If you look closely at Pablo Iglesias and were the facial hair to be removed, you will appreciate just how youthful he appears. He may have reached the grand age of 37 but he gives the impression of an older adolescent, earnestly clutching a set of 1970s Krautrock albums and preparing to enter college to study graphic design. But these looks are deceiving. Firstly, he isn't as earnestly without humour as a right-on project of the left suggests that he should be and secondly, his non-political career has found him rise to the rank of interim professor in political science.
There is, though, a sense of the student rebellion (circa the 1960s and 1970s) about him. A member of the Spanish Communist youth wing at the age of fourteen, Iglesias is an idealist for whom any revolutionary tendencies have been modified in the pursuit of more pragmatic political evolution and social change. And it has found expression in Podemos - We Can.
It is worth being reminded that two years ago Podemos didn't exist. It was in early 2014 that the social movement bearing the name was first presented, with Iglesias a co-founder. From nothing then and via stunning gains at the European elections last year and Spain's regional elections in the spring of this year, there is now the prospect - according to the polls - of Podemos securing up to sixty seats out of the 350 in Congress. If Ciudadanos, as noted yesterday, was the first example of a social movement achieving parliamentary representation (in Catalonia), the Podemos example has been vastly more dramatic: the C's, in their original form, are almost nine years older than Podemos.
But Podemos had to have come from somewhere, and in the case of Iglesias this was television as well as academia. A reason he is now such an adept performer with the media is that he has experience of the camera and of production. He began to make a name for himself as a political analyst and presenter and shortly before the announcement was made of the launch of the Podemos social movement, he received an award from the Carlos III university in Madrid for his journalism.
As for Podemos itself, it was a project that was, in a sense, the consequence of the collision of different social movements, a notable one being that of Ada Colau, now the mayor of Barcelona, who had been campaigning against evictions since 2009. The "indignados" movement, otherwise known as 15-M (to mark the date 15 May, 2011 when protest burst out in Madrid and then elsewhere), was another major factor. Unemployment, corruption, austerity: these were all to add weight to what had been a gathering momentum towards a coherent political force. Aided by a co-founder with media skills, Podemos arrived on the scene, kicking and screaming and threatening to tear down the very structure of Spain's political institutions, the Partido Popular and PSOE - the despised "casta" - in particular.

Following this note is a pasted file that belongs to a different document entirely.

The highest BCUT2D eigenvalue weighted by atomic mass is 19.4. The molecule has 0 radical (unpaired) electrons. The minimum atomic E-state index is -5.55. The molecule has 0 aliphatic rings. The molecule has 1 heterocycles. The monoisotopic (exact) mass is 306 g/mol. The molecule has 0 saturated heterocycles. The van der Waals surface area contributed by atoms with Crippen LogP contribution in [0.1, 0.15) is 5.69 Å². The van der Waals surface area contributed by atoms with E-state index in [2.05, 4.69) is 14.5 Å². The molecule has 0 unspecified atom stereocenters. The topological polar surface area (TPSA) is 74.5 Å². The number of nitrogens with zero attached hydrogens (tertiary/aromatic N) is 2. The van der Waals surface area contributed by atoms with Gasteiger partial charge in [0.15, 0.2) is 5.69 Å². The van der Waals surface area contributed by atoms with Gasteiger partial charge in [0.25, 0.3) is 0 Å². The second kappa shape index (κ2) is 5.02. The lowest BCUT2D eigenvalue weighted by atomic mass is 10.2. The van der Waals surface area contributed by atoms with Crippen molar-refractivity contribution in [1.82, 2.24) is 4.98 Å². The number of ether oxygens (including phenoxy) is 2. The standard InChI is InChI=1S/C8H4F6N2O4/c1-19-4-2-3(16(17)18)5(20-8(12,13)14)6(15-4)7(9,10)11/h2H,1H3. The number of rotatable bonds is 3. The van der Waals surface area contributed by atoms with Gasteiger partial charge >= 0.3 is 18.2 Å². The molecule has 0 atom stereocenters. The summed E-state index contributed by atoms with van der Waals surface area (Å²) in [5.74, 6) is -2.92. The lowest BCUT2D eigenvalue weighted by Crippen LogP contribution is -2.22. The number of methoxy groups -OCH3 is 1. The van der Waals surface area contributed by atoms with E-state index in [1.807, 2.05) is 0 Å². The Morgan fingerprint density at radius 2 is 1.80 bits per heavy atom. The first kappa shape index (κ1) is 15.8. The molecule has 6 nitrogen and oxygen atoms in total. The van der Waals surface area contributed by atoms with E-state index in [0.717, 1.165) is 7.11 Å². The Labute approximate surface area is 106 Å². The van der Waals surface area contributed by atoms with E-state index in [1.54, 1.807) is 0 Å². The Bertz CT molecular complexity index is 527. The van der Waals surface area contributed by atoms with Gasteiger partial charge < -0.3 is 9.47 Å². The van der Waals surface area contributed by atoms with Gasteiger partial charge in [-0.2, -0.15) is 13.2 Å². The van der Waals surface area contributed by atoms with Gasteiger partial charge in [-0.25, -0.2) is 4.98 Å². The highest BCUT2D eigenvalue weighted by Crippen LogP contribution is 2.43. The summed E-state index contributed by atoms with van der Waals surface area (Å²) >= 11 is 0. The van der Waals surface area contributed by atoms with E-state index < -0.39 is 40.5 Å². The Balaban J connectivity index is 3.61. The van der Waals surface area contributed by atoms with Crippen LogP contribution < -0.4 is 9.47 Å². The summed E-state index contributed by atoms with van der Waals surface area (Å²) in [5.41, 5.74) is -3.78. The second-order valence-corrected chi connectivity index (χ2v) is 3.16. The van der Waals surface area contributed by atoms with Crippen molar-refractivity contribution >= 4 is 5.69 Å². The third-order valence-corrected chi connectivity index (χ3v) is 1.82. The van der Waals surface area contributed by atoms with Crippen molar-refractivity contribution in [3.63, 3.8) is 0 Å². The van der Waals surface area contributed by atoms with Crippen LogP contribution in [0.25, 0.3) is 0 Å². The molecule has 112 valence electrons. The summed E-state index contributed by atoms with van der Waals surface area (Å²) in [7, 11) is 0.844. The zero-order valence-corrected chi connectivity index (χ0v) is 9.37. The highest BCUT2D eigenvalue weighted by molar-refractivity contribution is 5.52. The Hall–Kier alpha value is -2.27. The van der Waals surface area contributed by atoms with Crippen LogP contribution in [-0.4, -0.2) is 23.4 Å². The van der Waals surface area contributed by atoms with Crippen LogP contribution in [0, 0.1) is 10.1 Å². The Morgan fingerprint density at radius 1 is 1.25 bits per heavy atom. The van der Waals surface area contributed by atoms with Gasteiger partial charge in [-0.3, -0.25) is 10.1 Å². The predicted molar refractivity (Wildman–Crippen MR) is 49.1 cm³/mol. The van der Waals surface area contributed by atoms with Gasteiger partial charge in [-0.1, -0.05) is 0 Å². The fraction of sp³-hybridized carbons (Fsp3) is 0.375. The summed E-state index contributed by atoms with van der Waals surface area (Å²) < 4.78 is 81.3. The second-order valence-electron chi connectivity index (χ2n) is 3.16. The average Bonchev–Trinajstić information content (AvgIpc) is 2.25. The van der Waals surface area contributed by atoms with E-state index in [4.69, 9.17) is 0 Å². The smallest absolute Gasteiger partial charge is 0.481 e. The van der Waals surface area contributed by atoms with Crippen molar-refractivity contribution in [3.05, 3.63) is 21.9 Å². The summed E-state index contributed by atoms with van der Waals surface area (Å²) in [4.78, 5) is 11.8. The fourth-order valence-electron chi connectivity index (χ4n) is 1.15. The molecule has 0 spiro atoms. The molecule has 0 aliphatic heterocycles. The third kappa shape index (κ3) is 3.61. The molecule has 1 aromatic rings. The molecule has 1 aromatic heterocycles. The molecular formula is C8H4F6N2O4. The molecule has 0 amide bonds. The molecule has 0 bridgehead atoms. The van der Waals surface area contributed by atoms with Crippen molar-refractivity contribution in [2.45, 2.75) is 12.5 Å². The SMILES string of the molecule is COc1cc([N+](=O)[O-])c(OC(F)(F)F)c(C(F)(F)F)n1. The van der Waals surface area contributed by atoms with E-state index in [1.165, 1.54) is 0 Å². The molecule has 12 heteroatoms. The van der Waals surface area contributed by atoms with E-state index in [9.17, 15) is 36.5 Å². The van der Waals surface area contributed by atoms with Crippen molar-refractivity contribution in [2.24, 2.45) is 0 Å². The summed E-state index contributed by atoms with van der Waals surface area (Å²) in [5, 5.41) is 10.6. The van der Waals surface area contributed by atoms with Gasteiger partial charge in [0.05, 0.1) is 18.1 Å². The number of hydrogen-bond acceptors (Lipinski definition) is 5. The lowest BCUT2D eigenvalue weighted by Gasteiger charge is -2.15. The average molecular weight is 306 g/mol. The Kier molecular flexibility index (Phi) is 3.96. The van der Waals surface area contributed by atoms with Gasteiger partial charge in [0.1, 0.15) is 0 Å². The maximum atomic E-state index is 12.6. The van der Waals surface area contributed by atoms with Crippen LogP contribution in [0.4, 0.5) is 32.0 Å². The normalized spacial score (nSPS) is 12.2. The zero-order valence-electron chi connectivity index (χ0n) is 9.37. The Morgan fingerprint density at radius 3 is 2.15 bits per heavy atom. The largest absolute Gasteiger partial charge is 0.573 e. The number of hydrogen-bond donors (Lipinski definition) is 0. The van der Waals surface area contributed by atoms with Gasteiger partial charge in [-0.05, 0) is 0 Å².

The original Podemos "manifesto" (from January 2014) was entitled "converting the indignation into political change". There was more than just a touch of the left-wing about it, but to the beliefs of the anti-capitalist left and Trotskyists (among others) have since been added those which aren't quite so strident. There are red lines for Podemos, such as on debt restructuring, but the vastness of the election programme - 394 separate manifesto items - allied to the essential participatory nature of its existence and, possibly, a requirement to form a pact following the election, might well lead to a watering-down.
One says might, but although Podemos have taken on some of the trappings of the establishment by bringing into their midst a Balearic High Court judge and a former chief of defence staff, there is little sign of there being a willingness to "sell out". Podemos support for government, as evidenced in the Balearics, is on Podemos terms, not on others. But for Iglesias and Podemos to be truly pragmatic - in the sense of a political force - they may find that there have to be some trade-offs. The greatest risk for them is that, if they don't find their way into government via a pact with strings, they may fade away.
This said, there were plenty of observers who thought they would have already faded. True, the level of support may have peaked, but it is the very nature of this support which has allowed Podemos to reach and retain a position of electoral strength. This support is eclectic and it can draw on voters who might not consider themselves left-wing but are wanting a reason to get even with the PP in particular because of corruption and/or, for the middle classes, the vicissitudes of austerity. And for others, there is the very fact that Iglesias doesn't look like your everyday politician. Herein lies much of the appeal: different, very different.